One year later, neighbors say flash flooding damage dampens quality of life in York County

YORK COUNTY, Pa. -- It's been one year since flash flooding destroyed property throughout South Central Pennsylvania.

Up to 14 inches fell in parts of York County last Labor Day weekend; the heavy rain washed out some 40 roads -- some of which remain closed to this day.

Accomac Road in Hellam Township is still limited to one lane, and bright cones line River Road, which connects to Accomac.

"It's demoralizing, really," explained Paul Nevin. "If you walk up alongside the [Accomac] road, and look at the condition, you might not want to drive back."

Nevin still has a boulder field on his property from when he says the flash flooding washed away the other part of Accomac Road.

The rain sent those rocks cascading.

"We bought the house in 1985 so we've been here a long time been through a lot of river floods, but the flash flood last year was something that never happened before," added Nevin.

Flashback to last September, state leaders and local lawmakers stopped by to see the damage.

"Very quickly after that, they did emergency repairs which were wonderful, but since then, very little has happened," said Nevin.

A generator continues to power temporary traffic signals along Accomac Road, and Nevin's next door neighbor still does not have a driveway.

Nevin says he "absolutely" feels he and his neighbors have been forgotten.

People in other parts of York County are dealing with the same thing; 9 roads are still closed in Chanceford Township, 2 in Shrewsbury Township, and 1 in Lower Chanceford Township, according to Mark Walters, a spokesman for York County.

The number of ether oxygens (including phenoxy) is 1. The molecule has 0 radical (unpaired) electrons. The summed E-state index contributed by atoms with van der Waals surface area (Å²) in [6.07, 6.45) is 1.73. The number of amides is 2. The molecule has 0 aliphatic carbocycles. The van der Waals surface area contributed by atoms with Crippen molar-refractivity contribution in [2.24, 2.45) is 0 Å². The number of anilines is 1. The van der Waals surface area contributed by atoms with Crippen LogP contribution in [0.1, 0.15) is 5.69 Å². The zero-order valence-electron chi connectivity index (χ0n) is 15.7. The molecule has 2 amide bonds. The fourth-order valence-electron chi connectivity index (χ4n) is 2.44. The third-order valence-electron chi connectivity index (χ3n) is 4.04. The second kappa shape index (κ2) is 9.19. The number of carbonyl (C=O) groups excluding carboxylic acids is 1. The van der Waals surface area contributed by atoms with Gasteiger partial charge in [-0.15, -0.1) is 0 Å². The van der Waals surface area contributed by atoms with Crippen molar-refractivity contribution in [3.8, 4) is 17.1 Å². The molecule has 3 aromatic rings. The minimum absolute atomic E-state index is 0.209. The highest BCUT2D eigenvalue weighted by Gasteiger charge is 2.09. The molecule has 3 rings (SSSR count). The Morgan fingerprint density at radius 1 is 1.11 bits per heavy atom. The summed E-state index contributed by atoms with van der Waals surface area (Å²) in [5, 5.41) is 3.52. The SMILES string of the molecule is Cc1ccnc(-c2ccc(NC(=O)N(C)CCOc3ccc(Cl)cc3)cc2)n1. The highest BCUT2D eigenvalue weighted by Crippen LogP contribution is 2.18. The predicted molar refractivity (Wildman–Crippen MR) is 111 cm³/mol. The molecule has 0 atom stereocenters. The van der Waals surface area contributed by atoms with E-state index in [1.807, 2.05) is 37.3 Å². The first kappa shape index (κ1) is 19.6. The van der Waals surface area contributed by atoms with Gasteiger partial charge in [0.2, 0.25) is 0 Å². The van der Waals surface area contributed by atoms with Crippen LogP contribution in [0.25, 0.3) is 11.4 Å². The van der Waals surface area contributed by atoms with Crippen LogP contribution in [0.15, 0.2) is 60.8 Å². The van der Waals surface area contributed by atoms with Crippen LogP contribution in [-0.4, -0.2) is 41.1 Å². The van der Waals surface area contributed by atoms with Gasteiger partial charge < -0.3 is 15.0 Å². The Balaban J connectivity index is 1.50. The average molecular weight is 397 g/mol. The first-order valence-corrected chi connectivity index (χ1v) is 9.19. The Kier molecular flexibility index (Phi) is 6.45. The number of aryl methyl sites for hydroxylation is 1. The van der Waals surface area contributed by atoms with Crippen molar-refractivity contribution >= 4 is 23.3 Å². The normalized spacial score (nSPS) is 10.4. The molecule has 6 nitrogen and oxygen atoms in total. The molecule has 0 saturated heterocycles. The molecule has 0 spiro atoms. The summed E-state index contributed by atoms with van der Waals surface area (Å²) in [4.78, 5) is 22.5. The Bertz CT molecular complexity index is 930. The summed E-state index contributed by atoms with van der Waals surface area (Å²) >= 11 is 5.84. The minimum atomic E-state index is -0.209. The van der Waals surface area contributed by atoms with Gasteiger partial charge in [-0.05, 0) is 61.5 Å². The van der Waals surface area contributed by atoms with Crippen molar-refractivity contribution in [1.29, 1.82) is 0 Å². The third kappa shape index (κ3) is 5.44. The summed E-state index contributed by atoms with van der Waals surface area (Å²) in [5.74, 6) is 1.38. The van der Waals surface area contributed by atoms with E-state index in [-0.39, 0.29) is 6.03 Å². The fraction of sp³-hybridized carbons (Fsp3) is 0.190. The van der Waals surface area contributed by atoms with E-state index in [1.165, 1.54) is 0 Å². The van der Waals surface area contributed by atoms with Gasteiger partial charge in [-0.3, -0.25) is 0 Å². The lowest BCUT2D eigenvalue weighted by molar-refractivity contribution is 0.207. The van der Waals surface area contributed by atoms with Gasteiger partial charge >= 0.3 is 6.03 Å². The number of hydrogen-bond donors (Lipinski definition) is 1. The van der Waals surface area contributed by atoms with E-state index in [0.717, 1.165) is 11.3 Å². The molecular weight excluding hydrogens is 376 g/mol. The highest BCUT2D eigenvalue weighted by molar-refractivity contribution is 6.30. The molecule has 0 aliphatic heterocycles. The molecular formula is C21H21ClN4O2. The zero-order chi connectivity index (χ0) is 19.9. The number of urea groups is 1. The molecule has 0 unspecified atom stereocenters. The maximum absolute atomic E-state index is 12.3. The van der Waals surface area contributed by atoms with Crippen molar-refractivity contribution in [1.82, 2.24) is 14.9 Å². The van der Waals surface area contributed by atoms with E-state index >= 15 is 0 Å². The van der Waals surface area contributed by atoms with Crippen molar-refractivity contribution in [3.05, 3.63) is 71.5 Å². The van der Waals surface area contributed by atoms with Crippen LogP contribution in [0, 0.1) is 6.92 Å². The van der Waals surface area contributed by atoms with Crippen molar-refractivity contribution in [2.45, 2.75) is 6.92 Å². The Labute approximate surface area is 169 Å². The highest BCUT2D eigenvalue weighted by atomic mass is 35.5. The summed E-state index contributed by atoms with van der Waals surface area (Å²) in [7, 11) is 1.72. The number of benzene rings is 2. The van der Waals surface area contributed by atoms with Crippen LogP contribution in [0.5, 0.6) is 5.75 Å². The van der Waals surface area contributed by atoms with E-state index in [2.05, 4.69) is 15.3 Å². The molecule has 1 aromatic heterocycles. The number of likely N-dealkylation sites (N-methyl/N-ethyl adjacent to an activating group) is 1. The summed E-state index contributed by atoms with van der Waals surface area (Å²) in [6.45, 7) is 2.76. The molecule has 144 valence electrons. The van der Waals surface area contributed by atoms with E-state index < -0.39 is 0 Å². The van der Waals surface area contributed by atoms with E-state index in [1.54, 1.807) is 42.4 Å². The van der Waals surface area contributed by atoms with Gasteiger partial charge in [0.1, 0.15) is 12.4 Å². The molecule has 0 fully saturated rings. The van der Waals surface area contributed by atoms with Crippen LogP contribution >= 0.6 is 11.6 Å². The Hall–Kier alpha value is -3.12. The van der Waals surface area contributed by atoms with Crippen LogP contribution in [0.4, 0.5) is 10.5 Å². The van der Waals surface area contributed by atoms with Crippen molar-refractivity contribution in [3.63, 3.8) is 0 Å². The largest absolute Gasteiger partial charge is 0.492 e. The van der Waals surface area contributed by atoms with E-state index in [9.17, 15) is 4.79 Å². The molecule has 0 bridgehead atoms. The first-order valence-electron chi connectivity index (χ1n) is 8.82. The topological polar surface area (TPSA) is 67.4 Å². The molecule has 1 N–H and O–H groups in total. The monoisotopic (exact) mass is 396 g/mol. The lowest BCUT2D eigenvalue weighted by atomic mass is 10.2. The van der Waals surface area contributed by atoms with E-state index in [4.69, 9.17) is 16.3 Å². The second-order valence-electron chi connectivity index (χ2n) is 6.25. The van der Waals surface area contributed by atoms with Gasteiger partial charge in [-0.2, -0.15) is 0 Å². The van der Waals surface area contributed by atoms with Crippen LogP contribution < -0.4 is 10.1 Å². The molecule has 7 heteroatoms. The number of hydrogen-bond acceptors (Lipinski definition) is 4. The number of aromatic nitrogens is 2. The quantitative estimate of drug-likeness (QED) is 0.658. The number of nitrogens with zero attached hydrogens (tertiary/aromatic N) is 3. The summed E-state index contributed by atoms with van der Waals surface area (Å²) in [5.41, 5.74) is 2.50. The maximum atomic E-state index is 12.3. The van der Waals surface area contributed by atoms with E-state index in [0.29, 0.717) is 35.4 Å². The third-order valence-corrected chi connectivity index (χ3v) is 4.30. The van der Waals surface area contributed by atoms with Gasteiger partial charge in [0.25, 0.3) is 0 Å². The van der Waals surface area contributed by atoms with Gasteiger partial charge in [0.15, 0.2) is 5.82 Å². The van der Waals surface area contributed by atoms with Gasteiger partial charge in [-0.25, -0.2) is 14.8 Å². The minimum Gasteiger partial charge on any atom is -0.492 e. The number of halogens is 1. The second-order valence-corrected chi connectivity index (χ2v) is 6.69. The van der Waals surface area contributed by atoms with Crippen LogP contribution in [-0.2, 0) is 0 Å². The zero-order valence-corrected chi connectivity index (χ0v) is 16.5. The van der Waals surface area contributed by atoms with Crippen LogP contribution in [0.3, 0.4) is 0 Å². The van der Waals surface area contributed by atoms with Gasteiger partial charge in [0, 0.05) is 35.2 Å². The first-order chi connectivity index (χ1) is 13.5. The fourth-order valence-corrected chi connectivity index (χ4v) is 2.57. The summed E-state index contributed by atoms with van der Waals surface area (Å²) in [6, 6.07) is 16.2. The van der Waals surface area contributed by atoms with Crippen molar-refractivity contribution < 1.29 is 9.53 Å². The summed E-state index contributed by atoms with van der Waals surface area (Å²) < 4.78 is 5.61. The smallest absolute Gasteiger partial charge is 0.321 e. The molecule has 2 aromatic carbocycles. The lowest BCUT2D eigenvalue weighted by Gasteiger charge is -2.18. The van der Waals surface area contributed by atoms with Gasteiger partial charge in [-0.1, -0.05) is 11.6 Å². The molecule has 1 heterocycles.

"What I want to see if for the state and local officials to gain the will to make it possible for things like this to be repaired," added Nevin.

Until someone's will paves the way on Accomac and River Roads, Nevin says he can't make all the necessary repairs to his home.

He's says he is stuck in limbo and fearful of what could happen to his home if another flash flood strikes.

Besides homeowners, flood damage continues to impact Red Lion, Eastern York, and Southern York School Districts which have created detours for some of their busing routes because of roadway issues.

In regards to monetary damage, Walters says York County entered $16.9 million in public damage to the Federal Emergency Management Agency (FEMA), which was later whittled down by FEMA to around $14.5 million.

He says additional damage become apparent as time went on, but FEMA only gives counties 30 days after a storm to report damage for a federal disaster declaration.

According to Walters, York County Office of Emergency Management believes York County had enough damage to reach the $18.6 million threshold for the federal disaster declaration which would have provided additional support to those impacted areas.

Walters sent FOX43 this list of all the closures:

Chanceford Township

  • Cramer Road from Wise Road to Stamper Road
  • Old Forge Road (bridge out) from Duff Hollow Road to Wolf Road
  • Gipe Road (bridge out) Lucky Road to Enfield Road
  • Gum Tree Road (bridge out) Furnace Road to Gordon House Road
  • Sechrist Road (bridge out) Muddy Creek Forks Road to Ted Wallace Road
  • Frey Road (bridge out) Brown Road to Trinity Road
  • Ted Wallace Road (bridge out) Workinger Road to Good Road
  • Muddy Creek Forks Road (bridge out)
  • Lucky Road (bridge out) at Furnace Road

Lower Chanceford Township

  • Kennedy Road (bridge out) Bruce Road to Piney Hill Road

Shrewsbury Township

  • White Oak Road (bridge out) Sawmill Road to Line Road
  • Line Road (bridge out) Short Road to Brillstrick Road

Read more about last year's heavy rainfall and the damage it caused in Hellam Township.

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